Artificial womb to keep premature babies alive - but will not replace human body
An "artificial womb" has been developed that could soon be used to keep extremely premature babies alive.
The device, which incorporates a plastic bag filled with artificial nutrient-rich amniotic fluid, has successfully been tested on foetal lambs equivalent in age to 23-week-old human infants.
Scientists believe it could be ready for human trials in three to five years.
But they stress there is no question of using the system to replace a mother's womb at earlier stages of development, raising fears of sci-fi technology that could spell the end of pregnancy.
Unlike conventional incubators, the "extra-uterine support device" closely reproduces conditions in a real womb.
The infant's own heart circulates blood through the umbilical cord into an external gas-exchange machine taking the place of the mother's placenta.
No mechanical pump is used because even gentle artificial pressure could fatally overload an underdeveloped heart.
Synthetic amniotic fluid enriched with nutrients flows in and out of the temperature-controlled, near-sterile "biobag".
The aim is to provide an environment in which tiny premature babies can safely develop their lungs and other organs during the critical period from 23 to 28 weeks after conception.
Dr Alan Flake, director of the Center for Fetal Research at the Children's Hospital of Philadelphia, US, said: "Our system could prevent the severe morbidity (illness) suffered by extremely premature infants by potentially offering a medical technology that does not currently exist.
"These infants have an urgent need for a bridge between the mother's womb and the outside world. If we can develop an extra-uterine system to support growth and organ maturation for only a few weeks, we can dramatically improve outcomes for extremely premature babies.
" This system is potentially far superior to what hospitals can currently do for a 23-week-old baby born at the cusp of viability. This could establish a new standard of care for this subset of extremely premature infants."
Six pre-term lambs were used in tests of the most recent version of the device, which evolved from a glass tank to the biobag design over a period of three years.
Animals "breathed" and swallowed normally, opened their eyes, grew wool and developed properly functioning nerves and organs, said the researchers writing in the journal Nature Communications.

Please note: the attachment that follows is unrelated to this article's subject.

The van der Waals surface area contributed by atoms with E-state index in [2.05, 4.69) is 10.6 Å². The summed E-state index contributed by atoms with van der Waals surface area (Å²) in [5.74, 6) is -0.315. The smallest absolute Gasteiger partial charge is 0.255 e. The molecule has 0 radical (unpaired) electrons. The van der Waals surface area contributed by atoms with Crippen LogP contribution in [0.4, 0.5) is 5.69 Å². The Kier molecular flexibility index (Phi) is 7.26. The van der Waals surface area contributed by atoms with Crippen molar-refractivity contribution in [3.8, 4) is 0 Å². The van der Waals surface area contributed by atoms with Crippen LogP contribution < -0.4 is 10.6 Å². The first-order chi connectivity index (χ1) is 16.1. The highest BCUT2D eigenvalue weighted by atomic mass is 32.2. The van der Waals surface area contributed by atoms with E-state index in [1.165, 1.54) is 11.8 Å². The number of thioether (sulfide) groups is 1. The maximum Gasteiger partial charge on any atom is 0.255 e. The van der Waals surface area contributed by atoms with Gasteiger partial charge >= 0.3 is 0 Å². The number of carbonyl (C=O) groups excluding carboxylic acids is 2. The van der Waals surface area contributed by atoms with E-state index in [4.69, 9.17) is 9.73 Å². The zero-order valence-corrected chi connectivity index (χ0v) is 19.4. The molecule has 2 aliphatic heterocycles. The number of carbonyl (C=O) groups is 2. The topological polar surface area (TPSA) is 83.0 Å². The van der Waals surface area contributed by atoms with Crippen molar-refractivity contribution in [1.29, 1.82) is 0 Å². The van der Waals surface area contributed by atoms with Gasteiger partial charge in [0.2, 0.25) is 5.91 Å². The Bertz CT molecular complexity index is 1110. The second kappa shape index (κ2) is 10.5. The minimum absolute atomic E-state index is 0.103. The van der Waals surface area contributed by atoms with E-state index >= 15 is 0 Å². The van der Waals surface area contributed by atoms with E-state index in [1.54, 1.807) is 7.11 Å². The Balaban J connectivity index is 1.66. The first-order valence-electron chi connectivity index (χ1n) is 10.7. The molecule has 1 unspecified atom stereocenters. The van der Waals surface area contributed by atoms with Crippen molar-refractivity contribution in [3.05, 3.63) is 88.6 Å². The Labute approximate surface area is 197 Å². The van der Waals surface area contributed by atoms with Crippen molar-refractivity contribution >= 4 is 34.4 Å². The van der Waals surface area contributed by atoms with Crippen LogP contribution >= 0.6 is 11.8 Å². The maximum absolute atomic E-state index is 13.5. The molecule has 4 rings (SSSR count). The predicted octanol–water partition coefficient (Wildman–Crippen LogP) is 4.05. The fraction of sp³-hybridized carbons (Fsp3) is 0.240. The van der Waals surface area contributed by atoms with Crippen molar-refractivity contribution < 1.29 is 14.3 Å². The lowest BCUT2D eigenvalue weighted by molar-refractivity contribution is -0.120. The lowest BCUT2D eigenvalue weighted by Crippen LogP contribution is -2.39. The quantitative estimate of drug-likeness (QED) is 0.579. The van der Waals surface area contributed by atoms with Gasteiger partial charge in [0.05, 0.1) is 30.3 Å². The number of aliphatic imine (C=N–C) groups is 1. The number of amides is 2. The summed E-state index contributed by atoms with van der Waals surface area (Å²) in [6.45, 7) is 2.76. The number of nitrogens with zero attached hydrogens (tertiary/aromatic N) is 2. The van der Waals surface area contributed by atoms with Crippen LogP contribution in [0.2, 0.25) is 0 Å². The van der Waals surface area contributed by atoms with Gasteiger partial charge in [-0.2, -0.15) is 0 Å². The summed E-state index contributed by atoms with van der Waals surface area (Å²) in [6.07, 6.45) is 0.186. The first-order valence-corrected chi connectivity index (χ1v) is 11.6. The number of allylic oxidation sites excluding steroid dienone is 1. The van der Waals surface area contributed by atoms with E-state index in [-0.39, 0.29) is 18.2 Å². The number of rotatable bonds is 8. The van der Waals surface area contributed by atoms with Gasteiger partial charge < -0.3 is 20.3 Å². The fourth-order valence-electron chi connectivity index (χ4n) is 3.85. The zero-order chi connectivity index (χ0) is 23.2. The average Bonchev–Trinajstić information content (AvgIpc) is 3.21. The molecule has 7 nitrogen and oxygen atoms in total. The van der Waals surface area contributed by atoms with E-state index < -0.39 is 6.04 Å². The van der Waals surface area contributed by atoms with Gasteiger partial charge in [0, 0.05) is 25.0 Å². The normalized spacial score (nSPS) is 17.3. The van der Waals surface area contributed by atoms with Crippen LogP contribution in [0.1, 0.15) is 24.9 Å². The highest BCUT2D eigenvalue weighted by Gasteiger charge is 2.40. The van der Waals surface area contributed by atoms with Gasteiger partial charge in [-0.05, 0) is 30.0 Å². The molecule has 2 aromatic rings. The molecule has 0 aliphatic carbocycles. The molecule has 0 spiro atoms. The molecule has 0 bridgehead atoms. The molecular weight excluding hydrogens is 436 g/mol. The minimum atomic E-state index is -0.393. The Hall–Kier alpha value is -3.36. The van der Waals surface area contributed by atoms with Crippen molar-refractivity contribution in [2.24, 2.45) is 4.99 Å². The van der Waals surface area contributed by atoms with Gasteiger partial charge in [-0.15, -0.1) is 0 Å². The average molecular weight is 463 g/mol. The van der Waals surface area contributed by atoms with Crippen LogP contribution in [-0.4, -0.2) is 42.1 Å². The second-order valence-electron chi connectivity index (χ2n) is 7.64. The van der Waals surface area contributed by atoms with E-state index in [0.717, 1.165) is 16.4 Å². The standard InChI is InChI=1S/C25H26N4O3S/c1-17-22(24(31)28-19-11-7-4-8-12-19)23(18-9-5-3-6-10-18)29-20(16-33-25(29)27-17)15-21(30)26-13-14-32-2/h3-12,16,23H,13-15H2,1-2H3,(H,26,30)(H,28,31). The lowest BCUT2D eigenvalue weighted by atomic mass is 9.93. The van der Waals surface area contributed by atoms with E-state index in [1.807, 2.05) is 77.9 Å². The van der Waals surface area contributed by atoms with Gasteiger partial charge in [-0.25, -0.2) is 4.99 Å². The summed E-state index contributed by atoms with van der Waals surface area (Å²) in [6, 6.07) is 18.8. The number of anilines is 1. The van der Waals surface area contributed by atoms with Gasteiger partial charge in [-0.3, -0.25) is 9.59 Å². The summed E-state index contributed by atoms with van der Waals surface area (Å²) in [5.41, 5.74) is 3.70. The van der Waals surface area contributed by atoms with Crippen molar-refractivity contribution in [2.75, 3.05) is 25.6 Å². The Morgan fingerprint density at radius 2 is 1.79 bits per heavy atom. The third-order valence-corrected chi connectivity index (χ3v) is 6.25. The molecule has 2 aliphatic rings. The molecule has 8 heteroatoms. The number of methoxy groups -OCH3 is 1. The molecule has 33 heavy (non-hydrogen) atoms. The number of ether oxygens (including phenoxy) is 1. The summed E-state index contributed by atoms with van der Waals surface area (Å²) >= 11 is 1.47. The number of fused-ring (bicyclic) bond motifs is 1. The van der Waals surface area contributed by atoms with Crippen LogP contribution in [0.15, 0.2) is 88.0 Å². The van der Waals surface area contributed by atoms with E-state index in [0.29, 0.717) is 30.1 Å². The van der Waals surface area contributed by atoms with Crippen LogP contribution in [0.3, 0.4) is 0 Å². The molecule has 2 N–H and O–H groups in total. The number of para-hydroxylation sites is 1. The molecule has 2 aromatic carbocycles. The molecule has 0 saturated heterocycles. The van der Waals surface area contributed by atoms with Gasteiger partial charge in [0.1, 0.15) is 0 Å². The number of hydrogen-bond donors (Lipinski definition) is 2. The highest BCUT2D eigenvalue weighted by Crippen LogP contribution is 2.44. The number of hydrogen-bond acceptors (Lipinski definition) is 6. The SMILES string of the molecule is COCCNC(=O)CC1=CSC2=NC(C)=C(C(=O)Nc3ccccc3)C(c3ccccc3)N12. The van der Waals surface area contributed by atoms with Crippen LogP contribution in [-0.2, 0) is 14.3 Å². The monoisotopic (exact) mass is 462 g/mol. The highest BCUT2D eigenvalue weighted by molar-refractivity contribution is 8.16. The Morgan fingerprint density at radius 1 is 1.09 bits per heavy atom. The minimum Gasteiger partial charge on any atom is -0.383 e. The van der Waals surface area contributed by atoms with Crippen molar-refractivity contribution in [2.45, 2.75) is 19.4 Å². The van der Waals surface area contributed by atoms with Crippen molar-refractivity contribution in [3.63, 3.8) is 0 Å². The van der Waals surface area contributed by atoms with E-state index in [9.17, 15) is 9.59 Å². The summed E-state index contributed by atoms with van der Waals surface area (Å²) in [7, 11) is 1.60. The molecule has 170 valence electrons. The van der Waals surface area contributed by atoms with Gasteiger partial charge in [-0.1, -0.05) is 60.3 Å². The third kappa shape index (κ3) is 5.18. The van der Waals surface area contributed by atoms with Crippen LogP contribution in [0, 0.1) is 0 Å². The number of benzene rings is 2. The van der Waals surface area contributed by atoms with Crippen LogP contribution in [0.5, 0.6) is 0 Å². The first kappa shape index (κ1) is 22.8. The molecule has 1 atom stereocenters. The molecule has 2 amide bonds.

The lambs remained in the "womb" for up to a month. While most were humanely killed to allow analysis of their brains, lungs and other organs, a few were allowed to survive and were bottle-fed.
"They appear to have normal development in all respects," said Dr Flake as one of the survivors reached a year old.
Dr Flake said there was no technology "even on the horizon" that could replace a mother's womb at the earliest stages of foetal development.
"There's a lot of sensationalistic conversation about supporting humans artificially from embryo forward," he said.
"I would be very concerned if other parties wanted to use this device to try to extend the limits of viability."
At infant prematurely born at 23 weeks weighs less than 600 grams and has a 30% to 50% likelihood of survival. Those that do survive have a 90% probability of suffering chronic lung disease or other effects of being born with immature organs. There is a high likelihood of lifelong disability.
A major technical hurdle still to be crossed is downsizing the system to make it suitable for human infants, which are a third of the size of the lambs used in the study.
British expert Professor Colin Duncan, from the University of Edinburgh, said: "This research isn't about replacing the womb in the first half of pregnancy. It is about the development of new ways of treating extremely premature babies.
"The researchers supported the growth and development of extremely premature foetuses within a bag of fluid where the foetus pumps its own blood through an artificial placenta.
"This is a really attractive concept and this study is a very important step forward. There are still huge challenges to refine the technique, to make good results more consistent and eventually to compare outcomes with current neonatal intensive care strategies."